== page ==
In taking the stage at the recent DigitalShip Two conference in Singapore, Anwar Siddiqui of Saudi shipping company Bahri made a brave admission. This keynote speaker had just two years in shipping – in addition 20 years devising data and technology solutions in the software domain.
It must have been an interesting two years for Siddiqui, who acts as Advisor to the CEO and is in charge of one of the largest big data projects run by a single company. The early results, he suggests, point to a future in which shipping moves past the current focus on big data from the vessel to a much more holistic data-driven business model.
Proposing that shipping’s future will no longer be about picking up cargo at point A and discharging it at point B, he listed the industries – telephony, mapping, information search, road and air transport, media and money, that had either been transformed by the digital economy or are in the process of doing so.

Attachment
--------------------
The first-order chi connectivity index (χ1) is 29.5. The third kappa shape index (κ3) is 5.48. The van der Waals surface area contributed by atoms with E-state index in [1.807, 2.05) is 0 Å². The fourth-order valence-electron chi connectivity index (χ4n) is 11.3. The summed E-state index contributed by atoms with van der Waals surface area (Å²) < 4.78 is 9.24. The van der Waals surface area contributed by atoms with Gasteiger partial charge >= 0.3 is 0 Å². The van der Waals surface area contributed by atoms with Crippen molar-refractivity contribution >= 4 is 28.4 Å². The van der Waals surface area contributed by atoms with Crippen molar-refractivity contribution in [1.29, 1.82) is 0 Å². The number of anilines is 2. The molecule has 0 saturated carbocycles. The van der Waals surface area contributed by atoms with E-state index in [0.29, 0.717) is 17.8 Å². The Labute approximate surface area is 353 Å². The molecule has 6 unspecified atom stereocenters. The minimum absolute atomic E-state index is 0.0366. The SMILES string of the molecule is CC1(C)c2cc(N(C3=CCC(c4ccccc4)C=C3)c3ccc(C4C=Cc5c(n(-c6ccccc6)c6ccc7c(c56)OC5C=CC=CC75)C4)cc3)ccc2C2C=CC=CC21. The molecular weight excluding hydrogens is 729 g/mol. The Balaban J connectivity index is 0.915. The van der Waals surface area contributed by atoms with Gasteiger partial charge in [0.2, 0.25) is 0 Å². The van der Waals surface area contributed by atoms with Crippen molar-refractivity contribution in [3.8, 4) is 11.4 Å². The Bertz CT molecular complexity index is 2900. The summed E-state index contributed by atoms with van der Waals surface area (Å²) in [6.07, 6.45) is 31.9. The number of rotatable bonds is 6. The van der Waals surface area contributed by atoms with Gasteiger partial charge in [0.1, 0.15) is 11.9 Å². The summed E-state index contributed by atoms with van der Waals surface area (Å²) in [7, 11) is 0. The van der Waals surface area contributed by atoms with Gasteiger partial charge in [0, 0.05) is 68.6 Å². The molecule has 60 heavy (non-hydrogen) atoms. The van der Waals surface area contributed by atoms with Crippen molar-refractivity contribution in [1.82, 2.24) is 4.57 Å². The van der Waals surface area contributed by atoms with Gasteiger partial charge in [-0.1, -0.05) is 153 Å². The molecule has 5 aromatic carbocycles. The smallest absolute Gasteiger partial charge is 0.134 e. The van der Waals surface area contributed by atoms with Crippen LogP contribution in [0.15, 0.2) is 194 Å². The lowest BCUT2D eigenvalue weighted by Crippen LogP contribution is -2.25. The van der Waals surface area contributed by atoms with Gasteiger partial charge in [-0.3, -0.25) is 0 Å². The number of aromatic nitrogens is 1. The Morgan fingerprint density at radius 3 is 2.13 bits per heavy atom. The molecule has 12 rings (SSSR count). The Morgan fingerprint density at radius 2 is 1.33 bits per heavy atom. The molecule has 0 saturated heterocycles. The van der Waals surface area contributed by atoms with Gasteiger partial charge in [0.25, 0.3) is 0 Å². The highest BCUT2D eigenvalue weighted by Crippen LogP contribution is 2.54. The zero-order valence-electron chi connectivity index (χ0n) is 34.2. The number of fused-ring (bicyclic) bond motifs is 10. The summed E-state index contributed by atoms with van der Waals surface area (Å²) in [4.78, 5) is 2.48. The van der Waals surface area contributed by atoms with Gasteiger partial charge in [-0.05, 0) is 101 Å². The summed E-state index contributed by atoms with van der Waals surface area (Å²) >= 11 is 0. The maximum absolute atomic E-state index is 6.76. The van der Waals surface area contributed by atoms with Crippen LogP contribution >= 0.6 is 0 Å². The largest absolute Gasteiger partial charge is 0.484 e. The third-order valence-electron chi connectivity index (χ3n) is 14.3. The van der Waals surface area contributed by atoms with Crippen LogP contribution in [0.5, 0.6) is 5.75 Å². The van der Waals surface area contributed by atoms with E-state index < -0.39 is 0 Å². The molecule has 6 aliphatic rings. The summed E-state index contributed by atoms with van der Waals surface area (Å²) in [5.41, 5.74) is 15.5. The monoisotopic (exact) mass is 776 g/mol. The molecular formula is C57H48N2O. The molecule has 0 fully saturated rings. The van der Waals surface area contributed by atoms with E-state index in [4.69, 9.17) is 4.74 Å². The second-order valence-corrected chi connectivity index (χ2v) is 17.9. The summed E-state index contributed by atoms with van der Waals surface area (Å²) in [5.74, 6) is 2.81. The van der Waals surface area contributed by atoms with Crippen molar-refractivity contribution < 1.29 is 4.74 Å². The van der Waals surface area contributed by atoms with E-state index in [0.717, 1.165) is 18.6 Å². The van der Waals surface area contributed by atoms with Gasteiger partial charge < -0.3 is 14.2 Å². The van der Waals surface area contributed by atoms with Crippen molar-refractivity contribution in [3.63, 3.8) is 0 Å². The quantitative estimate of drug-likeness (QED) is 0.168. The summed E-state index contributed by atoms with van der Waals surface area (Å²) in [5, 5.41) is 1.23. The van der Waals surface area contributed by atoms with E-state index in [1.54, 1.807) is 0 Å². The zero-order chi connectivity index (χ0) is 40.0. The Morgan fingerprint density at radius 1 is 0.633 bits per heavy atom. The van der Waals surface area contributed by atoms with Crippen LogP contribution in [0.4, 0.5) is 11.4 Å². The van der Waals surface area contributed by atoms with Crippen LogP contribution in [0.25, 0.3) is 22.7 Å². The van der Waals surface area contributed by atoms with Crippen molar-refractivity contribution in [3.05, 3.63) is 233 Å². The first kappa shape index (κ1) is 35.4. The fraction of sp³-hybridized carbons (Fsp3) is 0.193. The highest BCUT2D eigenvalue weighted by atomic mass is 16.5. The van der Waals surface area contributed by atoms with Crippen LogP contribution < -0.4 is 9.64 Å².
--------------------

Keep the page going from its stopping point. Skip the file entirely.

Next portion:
“Shipping has changed but ships generating data is not new. We generate terabytes of data at Bahri but it’s really not about getting the data, it’s about the insights to be mined and the decisions to be made,” he said. “We are students of data science, we have to computationally decide how to use and present the data to decision-makers, which could be the charterer, voyage manager, master or crew. All of them can be aided by data science.”
The amount of data points available daily in shipping could be between 110 and 120 million but how much cannot really be known. And because it is not humanly possible to know them all, it could be half that number or more, he said.
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